J. Carroll Moody and Gilbert Courtland Fite, The Credit Union Movement: Origins and Development, 1850-1970 (Lincoln, NE: University of Nebraska Press, 1971), 30.
 Moody and Fite, The Credit Union Movement, 26-31.
 Ibid., 3, 4.
 Ibid., 4-8.
 Ibid., 8-13.
 Ibid., 15.
 Ibid., 18.
Ibid., 36. New Hampshire, however, was the first state to have successfully passed the first credit union law.
 A 1916 study conducted by the Russell Sage Foundation found that over three-quarters of the nation’s 107 credit unions were in Massachusetts and New York. Harris, Merchant Princes, 127-28.
 Shelly Tenenbaum, A Credit to Their Communities: Jewish Loan Societies in the United States, 1880-1945 (Detroit, MI: Wayne State University Press, 1993), 128-29.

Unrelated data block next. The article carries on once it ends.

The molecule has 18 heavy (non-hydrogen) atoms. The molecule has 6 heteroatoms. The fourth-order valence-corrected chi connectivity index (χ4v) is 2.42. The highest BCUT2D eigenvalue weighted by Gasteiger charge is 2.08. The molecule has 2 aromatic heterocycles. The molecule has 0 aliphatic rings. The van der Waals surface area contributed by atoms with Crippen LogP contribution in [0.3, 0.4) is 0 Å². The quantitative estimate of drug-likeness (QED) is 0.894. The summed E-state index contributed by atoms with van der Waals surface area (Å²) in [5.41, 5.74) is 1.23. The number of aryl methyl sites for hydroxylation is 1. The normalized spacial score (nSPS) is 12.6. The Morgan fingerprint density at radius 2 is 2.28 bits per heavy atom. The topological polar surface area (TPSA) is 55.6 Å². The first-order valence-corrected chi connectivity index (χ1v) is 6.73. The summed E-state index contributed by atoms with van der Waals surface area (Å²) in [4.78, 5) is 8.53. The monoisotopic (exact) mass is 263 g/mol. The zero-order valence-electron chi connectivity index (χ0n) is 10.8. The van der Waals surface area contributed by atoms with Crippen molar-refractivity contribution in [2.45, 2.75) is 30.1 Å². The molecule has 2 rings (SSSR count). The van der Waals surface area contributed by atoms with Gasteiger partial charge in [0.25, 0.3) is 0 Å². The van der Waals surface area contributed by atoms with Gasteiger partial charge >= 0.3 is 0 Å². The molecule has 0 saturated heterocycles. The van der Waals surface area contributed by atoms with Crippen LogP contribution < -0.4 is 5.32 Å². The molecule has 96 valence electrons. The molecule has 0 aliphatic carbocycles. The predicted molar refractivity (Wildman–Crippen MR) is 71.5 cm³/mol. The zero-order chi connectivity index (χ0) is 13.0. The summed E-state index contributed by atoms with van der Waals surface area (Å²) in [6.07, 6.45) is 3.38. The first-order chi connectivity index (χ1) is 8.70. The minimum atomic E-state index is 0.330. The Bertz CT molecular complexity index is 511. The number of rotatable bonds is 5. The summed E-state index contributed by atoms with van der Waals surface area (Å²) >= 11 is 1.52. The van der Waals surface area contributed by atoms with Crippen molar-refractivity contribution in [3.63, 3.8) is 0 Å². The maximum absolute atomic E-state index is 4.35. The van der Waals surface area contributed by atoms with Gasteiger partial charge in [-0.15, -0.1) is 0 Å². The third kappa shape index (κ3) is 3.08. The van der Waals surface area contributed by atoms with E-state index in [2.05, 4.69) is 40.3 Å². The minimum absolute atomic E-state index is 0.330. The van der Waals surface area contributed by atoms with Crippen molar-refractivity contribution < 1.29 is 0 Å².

Tenenbaum, A Credit to Their Communities, 129.
 Moody and Fite, The Credit Union Movement, 51, 52. The eight principles were that “credit unions must organize on a cooperative basis; form an association of men not shares, limit each member’s shares, and allow each member only one vote; rigidly exclude thriftless and improvident borrowing; admit to membership only honest and industrious men and women; restrict operations to small communities and groups; make small loans, with frequent partial repayments; permit character and industry to be the main basis of credit; and require prompt repayment of loans.”
 Engelbourg, “Edward Filene: Merchant, Civic Leader, and Jew”, 163.
 John Higham, Patterns of American Nativism, 1860-1925 (New Brunswick, NJ: Rutgers University Press, 2002), 94.
 Filene, quoted in Moody and Fite, The Credit Union Movement, 46.
 Edward A. Filene, “The Spread of Credit Unions,” The Survey, November 1, 1930.